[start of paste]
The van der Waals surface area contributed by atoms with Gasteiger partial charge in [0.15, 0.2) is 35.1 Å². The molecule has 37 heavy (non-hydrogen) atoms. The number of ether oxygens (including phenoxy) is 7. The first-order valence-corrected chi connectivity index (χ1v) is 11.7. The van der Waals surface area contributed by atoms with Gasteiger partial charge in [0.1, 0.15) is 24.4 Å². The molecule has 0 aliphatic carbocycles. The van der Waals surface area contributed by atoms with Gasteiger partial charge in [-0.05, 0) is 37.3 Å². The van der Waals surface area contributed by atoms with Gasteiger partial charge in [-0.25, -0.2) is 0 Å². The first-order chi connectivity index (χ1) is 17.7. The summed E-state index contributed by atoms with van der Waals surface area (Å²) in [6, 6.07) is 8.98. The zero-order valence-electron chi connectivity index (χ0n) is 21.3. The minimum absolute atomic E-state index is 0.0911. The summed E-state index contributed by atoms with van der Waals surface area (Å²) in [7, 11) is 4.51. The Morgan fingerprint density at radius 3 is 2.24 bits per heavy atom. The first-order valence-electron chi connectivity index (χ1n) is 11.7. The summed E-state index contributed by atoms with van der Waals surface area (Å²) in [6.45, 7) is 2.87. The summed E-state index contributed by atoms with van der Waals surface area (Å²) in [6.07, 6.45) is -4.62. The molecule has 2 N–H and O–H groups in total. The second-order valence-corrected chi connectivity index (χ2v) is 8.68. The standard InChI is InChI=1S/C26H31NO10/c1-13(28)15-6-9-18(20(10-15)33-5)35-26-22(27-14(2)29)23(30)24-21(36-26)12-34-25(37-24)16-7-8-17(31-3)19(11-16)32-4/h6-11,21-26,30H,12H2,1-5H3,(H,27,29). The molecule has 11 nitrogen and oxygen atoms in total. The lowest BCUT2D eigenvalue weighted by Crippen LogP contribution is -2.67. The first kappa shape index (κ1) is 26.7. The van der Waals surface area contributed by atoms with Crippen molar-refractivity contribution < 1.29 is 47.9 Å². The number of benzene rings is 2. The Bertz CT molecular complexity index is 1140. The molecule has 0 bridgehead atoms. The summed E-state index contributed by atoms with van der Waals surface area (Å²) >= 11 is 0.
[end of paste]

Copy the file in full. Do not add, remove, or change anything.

The van der Waals surface area contributed by atoms with Gasteiger partial charge in [0.15, 0.2) is 35.1 Å². The molecule has 37 heavy (non-hydrogen) atoms. The number of ether oxygens (including phenoxy) is 7. The first-order valence-corrected chi connectivity index (χ1v) is 11.7. The van der Waals surface area contributed by atoms with Gasteiger partial charge in [0.1, 0.15) is 24.4 Å². The molecule has 0 aliphatic carbocycles. The van der Waals surface area contributed by atoms with Gasteiger partial charge in [-0.05, 0) is 37.3 Å². The van der Waals surface area contributed by atoms with Gasteiger partial charge in [-0.25, -0.2) is 0 Å². The first-order chi connectivity index (χ1) is 17.7. The summed E-state index contributed by atoms with van der Waals surface area (Å²) in [6, 6.07) is 8.98. The zero-order valence-electron chi connectivity index (χ0n) is 21.3. The minimum absolute atomic E-state index is 0.0911. The summed E-state index contributed by atoms with van der Waals surface area (Å²) in [7, 11) is 4.51. The Morgan fingerprint density at radius 3 is 2.24 bits per heavy atom. The first-order valence-electron chi connectivity index (χ1n) is 11.7. The summed E-state index contributed by atoms with van der Waals surface area (Å²) in [6.45, 7) is 2.87. The summed E-state index contributed by atoms with van der Waals surface area (Å²) in [6.07, 6.45) is -4.62. The molecule has 2 N–H and O–H groups in total. The second-order valence-corrected chi connectivity index (χ2v) is 8.68. The standard InChI is InChI=1S/C26H31NO10/c1-13(28)15-6-9-18(20(10-15)33-5)35-26-22(27-14(2)29)23(30)24-21(36-26)12-34-25(37-24)16-7-8-17(31-3)19(11-16)32-4/h6-11,21-26,30H,12H2,1-5H3,(H,27,29). The molecule has 11 nitrogen and oxygen atoms in total. The lowest BCUT2D eigenvalue weighted by Crippen LogP contribution is -2.67. The first kappa shape index (κ1) is 26.7. The van der Waals surface area contributed by atoms with Crippen molar-refractivity contribution < 1.29 is 47.9 Å². The number of benzene rings is 2. The Bertz CT molecular complexity index is 1140. The molecule has 0 bridgehead atoms. The summed E-state index contributed by atoms with van der Waals surface area (Å²) >= 11 is 0.